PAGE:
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Between Europe and Russia: what future for the Eastern Partnership?

Earth Thought Notebooks
History & strategy
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The Eastern Partnership is a relevant element of the European Union's strategic vision, contributing to the coherence of its Black Sea Neighbourhood Policy. In spite of the criticisms that are sometimes levelled at it, it pursues a logic of stabilisation through the sharing of standards and values with its partners, and develops a framework that is evolving and adapted to take account of the structural issues at stake on Europe's markets.

The Eastern Partnership (EaP) is a policy of the European Union (EU), stemming from the European Neighbourhood Policy (ENP), which focuses on six states in its eastern markets: Armenia, Azerbaijan, Belarus, Georgia, Moldova and Ukraine. Initiated in 2009 at the Prague Summit, this partnership was set up to support the political, social and economic transitions of these countries, with a view to stabilising the neighbourhood through democratisation, energy security and economic and social development.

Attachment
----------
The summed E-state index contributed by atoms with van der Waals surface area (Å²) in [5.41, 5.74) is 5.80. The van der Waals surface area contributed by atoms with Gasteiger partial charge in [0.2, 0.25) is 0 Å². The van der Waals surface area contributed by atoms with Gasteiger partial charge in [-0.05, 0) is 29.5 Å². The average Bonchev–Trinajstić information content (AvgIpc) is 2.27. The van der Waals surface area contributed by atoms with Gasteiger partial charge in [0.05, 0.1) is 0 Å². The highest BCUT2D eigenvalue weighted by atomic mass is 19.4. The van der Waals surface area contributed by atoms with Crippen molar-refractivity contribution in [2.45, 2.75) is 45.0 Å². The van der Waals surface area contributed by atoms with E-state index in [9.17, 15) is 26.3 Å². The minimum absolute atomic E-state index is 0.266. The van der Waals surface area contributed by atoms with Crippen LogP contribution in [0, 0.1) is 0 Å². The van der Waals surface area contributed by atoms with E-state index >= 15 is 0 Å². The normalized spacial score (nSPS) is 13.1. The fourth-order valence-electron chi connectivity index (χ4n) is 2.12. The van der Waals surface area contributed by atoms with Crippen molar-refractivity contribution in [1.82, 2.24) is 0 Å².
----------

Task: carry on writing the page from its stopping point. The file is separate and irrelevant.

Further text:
While five of the six OP signatory countries are facing territorial conflicts involving the Russian Federation and the Russian Federation is entering an active phase in the establishment of the Eurasian Economic Union (EEU) in its "...".The difficulties in implementing the OP might suggest that, having failed to achieve the expected stabilisation, the OP would lack consistency in the face of Russia's strengthening in its traditional geopolitical space.

In this context, the Riga summit in 2015 was a real test of the strength of the OP. Indeed, in the absence of an effective and sufficiently clear tool, would Europeans be condemned to see the centrifugal forces at work in the post-Soviet space provoke a fracture in the countries concerned and weaken the European balance?